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Williamstown Fire District Voters to Select New Board Members
By Stephen Dravis, iBerkshires Staff
01:15AM / Monday, November 18, 2019
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From left, David Moresi and Gerard Smith are running for 18-month term and Bruce MacDonald and Richard Reynolds for the 30-month term on the Prudential Committee.

WILLIAMSTOWN, Mass. — None of the candidates in Tuesday's special election for the Prudential Committee has direct experience with the town's fire department, but each brings his own unique skill set to the table.
Last month, the four candidates sat at the same table to make their case to voters in a forum organized by the town's chapter of the League of Women Voters and televised on community access television station Willinet.
On Tuesday, voters will choose either David Moresi or Gerard Smith for an 18-month term on the Prudential Committee, which governs the town's fire district. Richard Reynolds and Bruce MacDonald are the two candidates for a 30-month seat on the committee.
Eventually, the two new seats on the expanding committee will be three-year terms, like the current three spots on the panel.
Of the four candidates on Tuesday's ballot, three have experience in the construction trade and the fourth has experience as president of a volunteer fire department — at Rutgers University.
That construction experience could come in handy for whoever joins incumbents John Notsley, Ed McGowan and Ed Briggs on the Prudential Committee. One of the big near-term challenges for the town's Fire Department is a pending project to build a new station on a Main Street parcel district voters agreed to purchase in 2017.
Moresi is the principle of Moresi & Associates, a North Adams-based real estate development firm; among its highest profile projects are 296 Main St., in Williamstown, a site once eyed by the town as a potential public safety building location. His opponent, Smith, has worked in construction since 1986 and served as president of the Williamstown Board of Trade, antecedent to the Chamber of Commerce; he has a track record of purchasing and rehabilitating properties in the Village Beautiful.
MacDonald is a real estate developer known locally for his renovation of the historic Nehemiah Smedley House. His rival, Reynolds, is a program manager at Hewlett Packard and, hence, the only candidate without construction experience on his resume, but he does have a track record as a volunteer firefighter as an undergraduate at Rutgers.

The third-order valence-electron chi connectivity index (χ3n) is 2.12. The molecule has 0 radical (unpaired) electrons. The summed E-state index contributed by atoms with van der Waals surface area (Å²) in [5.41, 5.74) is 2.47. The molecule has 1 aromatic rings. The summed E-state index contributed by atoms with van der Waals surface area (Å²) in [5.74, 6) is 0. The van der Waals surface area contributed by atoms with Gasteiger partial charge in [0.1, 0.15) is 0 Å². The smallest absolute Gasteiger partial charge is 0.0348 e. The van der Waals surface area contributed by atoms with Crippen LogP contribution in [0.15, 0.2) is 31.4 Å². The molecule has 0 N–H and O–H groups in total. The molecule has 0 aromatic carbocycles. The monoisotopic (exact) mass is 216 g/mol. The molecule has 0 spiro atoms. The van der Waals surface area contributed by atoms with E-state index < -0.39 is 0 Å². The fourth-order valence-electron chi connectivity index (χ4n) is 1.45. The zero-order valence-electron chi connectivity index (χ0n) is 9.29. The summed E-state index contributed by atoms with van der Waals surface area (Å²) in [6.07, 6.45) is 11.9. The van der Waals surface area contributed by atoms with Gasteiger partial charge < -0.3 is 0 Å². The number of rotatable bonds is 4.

Although no decisions have been made yet about the timetable for replacing the current fire station on Water Street, several of the candidates talked at the October forum about their priorities for a new facility.
"When I started in the moving business in 1976, the largest trailer allowed by the Department of Transportation was 40 feet," MacDonald said. "The largest allowed now is 53 feet long, and there are tandems on the Turnpike. There's been a similar change in fire departments.
"Anything built today should be built with a minimum of 25 percent expansion room so its relevant for 10 years. There are different ways of building a good, safe, solid structure that is more fiscally responsible. I'd look toward that to sell to the community that we're being fiscally responsible on their behalf."
Reynolds and Smith each emphasized that a new fire station needs to bring the district into compliance with state standards.
Moresi talked about the possibility of building a fire station that can double as space for community meetings and help make the fire station a hub for the town.
A former paramedic in New York and North Adams, Moresi also said the new fire station will help the Williamstown Fire Department address its need to bring in new recruits.
 "To attract, you need to be attractive," Moresi said. "To attract and recruit new volunteers, you need to have an attractive facility that is safe with the latest and greatest equipment … that will help in bringing the Fire Department into the next decade and beyond."
All four candidates said they anticipate a learning curve if elected to the committee.
"I think part of it is learning — listening and learning," Reynolds said. "Other [committee] members have been part of the department for a long time.
"Something I could help with is in developing a plan. I think it would be best if there was a strategic plan behind things. What is the objective? What are the goals when equipment is acquired?"
While each of the candidates would bring his own perspective to the committee, all three shared similar thoughts on the challenges facing the fire district. Smith reflected that commonality in his closing remarks at the forum.
"I hope the people of Williamstown heard how much the candidates want to work to cooperate to get along to make this better," Smith said. "I think whoever is elected will do their due diligence for the best of the town."
The special election to fill the two new seats on the Prudential Committee will be held Tuesday, Nov. 19, from 3:30 to 7:30 at Williamstown Elementary School.
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